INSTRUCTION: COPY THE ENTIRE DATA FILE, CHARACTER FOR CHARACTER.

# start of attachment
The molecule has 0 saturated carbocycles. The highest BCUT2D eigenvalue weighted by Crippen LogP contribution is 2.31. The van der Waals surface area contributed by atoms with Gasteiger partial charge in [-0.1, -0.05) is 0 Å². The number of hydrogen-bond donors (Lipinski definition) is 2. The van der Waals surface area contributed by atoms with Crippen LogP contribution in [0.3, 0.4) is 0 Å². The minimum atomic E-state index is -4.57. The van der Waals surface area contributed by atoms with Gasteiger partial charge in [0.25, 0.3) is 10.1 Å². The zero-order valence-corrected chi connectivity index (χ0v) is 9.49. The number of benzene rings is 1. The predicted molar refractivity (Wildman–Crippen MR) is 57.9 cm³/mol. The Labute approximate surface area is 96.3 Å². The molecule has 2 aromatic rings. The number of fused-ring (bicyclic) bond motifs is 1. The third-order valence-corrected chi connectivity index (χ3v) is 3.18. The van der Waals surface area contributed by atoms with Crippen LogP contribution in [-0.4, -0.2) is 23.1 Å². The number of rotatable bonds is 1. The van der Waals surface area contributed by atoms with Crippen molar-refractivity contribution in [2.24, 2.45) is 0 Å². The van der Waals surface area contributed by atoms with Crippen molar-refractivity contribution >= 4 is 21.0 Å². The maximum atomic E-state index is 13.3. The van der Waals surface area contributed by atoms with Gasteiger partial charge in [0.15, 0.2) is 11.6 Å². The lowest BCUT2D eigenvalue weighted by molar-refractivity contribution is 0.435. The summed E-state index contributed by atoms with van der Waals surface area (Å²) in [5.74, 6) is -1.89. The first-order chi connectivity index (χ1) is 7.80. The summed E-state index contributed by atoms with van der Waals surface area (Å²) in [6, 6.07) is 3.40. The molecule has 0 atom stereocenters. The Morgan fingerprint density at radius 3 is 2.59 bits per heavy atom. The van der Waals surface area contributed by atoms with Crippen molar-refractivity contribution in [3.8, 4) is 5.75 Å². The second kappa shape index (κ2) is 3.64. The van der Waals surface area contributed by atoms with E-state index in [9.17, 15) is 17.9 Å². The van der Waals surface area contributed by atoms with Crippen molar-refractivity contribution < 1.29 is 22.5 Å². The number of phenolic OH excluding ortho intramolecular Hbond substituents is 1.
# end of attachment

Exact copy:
The molecule has 0 saturated carbocycles. The highest BCUT2D eigenvalue weighted by Crippen LogP contribution is 2.31. The van der Waals surface area contributed by atoms with Gasteiger partial charge in [-0.1, -0.05) is 0 Å². The number of hydrogen-bond donors (Lipinski definition) is 2. The van der Waals surface area contributed by atoms with Crippen LogP contribution in [0.3, 0.4) is 0 Å². The minimum atomic E-state index is -4.57. The van der Waals surface area contributed by atoms with Gasteiger partial charge in [0.25, 0.3) is 10.1 Å². The zero-order valence-corrected chi connectivity index (χ0v) is 9.49. The number of benzene rings is 1. The predicted molar refractivity (Wildman–Crippen MR) is 57.9 cm³/mol. The Labute approximate surface area is 96.3 Å². The molecule has 2 aromatic rings. The number of fused-ring (bicyclic) bond motifs is 1. The third-order valence-corrected chi connectivity index (χ3v) is 3.18. The van der Waals surface area contributed by atoms with Crippen LogP contribution in [-0.4, -0.2) is 23.1 Å². The number of rotatable bonds is 1. The van der Waals surface area contributed by atoms with Crippen molar-refractivity contribution in [2.24, 2.45) is 0 Å². The van der Waals surface area contributed by atoms with Crippen molar-refractivity contribution >= 4 is 21.0 Å². The maximum atomic E-state index is 13.3. The van der Waals surface area contributed by atoms with Gasteiger partial charge in [0.15, 0.2) is 11.6 Å². The lowest BCUT2D eigenvalue weighted by molar-refractivity contribution is 0.435. The summed E-state index contributed by atoms with van der Waals surface area (Å²) in [5.74, 6) is -1.89. The first-order chi connectivity index (χ1) is 7.80. The summed E-state index contributed by atoms with van der Waals surface area (Å²) in [6, 6.07) is 3.40. The molecule has 0 atom stereocenters. The Morgan fingerprint density at radius 3 is 2.59 bits per heavy atom. The van der Waals surface area contributed by atoms with Crippen molar-refractivity contribution in [3.8, 4) is 5.75 Å². The second kappa shape index (κ2) is 3.64. The van der Waals surface area contributed by atoms with E-state index in [9.17, 15) is 17.9 Å². The van der Waals surface area contributed by atoms with Crippen molar-refractivity contribution < 1.29 is 22.5 Å². The number of phenolic OH excluding ortho intramolecular Hbond substituents is 1.